Ayaan Hirsi Ali: Covid has changed the immigration debate

February 11, 2021
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It is hard to think of a more sensitive topic than the connection between sexual violence against women and the surge in immigration from Muslim countries into Europe since 2015. But then, it is hard to think of a more credible person to address it than Ayaan Hirsi Ali, who herself began life in Somalia and ended up claiming asylum in the Netherlands to escape a forced marriage.

In this fascinating interview, Ayaan discusses how the pandemic will effect the West’s view of immigration:

There’s a sense that when it comes to immigration, we were told, well, we can’t do this, because it’s going to violate our civil rights. We are liberal societies. And as liberal societies, there are things we can’t do you know, deportations, closing borders, this, that and the other. And now with COVID, what are we doing? We’re closing borders, we’re constraining our civil liberties. We’re having lockdown after lockdown. And so I think even after COVID has passed (us if it’s ever passed us), I think voters are going to think wait a second, you subjected us to all of these things. So you can’t make those arguments afterwards.
- Ayaan Hirsi Ali, LockdownTV

On how the centre-Right and centre-Left’s unwillingness to discuss immigration has galvanised extremist movements:

I make it very clear in my book that the anti Islam sentiment in society is very strong and it’s getting stronger because these extreme right wing parties, populist parties are cropping up all over Europe and getting so many voters. But the reason that’s happening is because they’re the only ones willing to tackle these issues. And then you also have the Islamist movements. These are the ones luring young men and persuading them to become extremists. And when you take it to the very extreme, persuading them to become actual terrorists, and then you have the fashion trolls, and agencies who are trying to destabilise society. So if you want to empower these extreme fringes, the thing to do is to be silent, or place a taboo on these controversial issues. And I was motivated to say, well, we the establishment, we people in the centre, centre, left centre, right, we should be talking about these issues.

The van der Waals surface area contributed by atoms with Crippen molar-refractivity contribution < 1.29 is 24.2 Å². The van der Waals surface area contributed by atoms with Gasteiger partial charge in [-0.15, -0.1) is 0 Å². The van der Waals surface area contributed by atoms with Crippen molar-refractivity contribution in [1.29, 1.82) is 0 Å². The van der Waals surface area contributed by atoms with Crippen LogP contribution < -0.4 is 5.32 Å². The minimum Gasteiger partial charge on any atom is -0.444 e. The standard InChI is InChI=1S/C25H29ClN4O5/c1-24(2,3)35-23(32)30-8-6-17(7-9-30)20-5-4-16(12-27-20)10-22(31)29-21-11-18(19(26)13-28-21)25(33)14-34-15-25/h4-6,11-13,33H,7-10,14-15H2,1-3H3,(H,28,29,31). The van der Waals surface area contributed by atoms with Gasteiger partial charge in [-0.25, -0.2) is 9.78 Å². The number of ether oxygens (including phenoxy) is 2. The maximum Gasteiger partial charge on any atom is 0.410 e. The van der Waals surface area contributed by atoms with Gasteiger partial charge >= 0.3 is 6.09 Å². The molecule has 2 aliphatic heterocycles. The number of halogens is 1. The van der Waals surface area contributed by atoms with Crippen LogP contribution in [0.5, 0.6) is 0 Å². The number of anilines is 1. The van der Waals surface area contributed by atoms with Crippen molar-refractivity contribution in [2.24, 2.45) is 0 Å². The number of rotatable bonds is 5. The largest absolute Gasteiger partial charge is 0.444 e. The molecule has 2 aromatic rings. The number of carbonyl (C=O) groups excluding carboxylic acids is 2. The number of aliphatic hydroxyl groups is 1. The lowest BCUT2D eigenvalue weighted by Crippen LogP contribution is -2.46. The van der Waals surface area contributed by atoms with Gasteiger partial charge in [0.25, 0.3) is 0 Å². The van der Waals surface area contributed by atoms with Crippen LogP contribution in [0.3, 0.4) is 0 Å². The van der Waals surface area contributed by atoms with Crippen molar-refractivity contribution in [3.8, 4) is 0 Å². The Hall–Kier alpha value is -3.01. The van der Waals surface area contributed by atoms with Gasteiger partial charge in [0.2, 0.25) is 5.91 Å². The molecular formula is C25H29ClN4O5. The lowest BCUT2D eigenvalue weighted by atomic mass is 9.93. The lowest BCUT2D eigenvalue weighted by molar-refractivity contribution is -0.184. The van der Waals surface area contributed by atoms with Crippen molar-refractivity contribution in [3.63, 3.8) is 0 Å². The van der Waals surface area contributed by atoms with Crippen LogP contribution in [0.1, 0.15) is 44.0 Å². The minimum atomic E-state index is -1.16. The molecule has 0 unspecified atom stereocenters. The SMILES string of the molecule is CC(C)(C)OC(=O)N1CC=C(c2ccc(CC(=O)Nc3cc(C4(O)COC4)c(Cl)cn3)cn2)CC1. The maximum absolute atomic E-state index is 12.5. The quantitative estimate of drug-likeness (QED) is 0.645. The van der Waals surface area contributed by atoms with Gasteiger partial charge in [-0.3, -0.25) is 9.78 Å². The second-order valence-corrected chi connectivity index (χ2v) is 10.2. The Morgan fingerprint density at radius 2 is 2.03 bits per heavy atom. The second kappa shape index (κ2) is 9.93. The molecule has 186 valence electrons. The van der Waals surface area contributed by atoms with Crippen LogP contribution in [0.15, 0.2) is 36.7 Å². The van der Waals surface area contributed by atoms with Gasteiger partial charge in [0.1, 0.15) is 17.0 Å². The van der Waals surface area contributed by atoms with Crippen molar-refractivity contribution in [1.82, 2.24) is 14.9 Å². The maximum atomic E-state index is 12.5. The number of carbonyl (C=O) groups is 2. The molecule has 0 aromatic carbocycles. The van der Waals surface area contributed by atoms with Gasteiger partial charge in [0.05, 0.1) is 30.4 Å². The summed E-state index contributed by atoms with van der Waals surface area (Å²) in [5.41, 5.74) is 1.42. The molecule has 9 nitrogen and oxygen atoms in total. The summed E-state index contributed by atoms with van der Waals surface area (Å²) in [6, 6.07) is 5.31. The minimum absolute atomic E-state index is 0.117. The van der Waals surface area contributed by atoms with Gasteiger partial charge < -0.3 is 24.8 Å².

- Ayaan Hirsi Ali, LockdownTV

On what she found in her research:

What is going on is that we are having a large surge of young men coming from Muslim majority countries where they’re not used to treating women as equals. And we have seen an increase in sexual violence and that sexual violence varies from very relatively mild verbal, from the cat calls, obscene invitations to touching and groping and harassing — all of it unwanted — to rapes and gang rapes. And in extreme situations, things that lead to homicide. And these incidents that were very, very rare in many of these European countries have now become, in some countries, in some neighbourhoods, commonplace to the point where you are going to find neighbourhoods in many European countries that have taken these immigrants, women free.
- Ayaan Hirsi Ali, LockdownTV

On David Cameron’s response to the refugee crisis: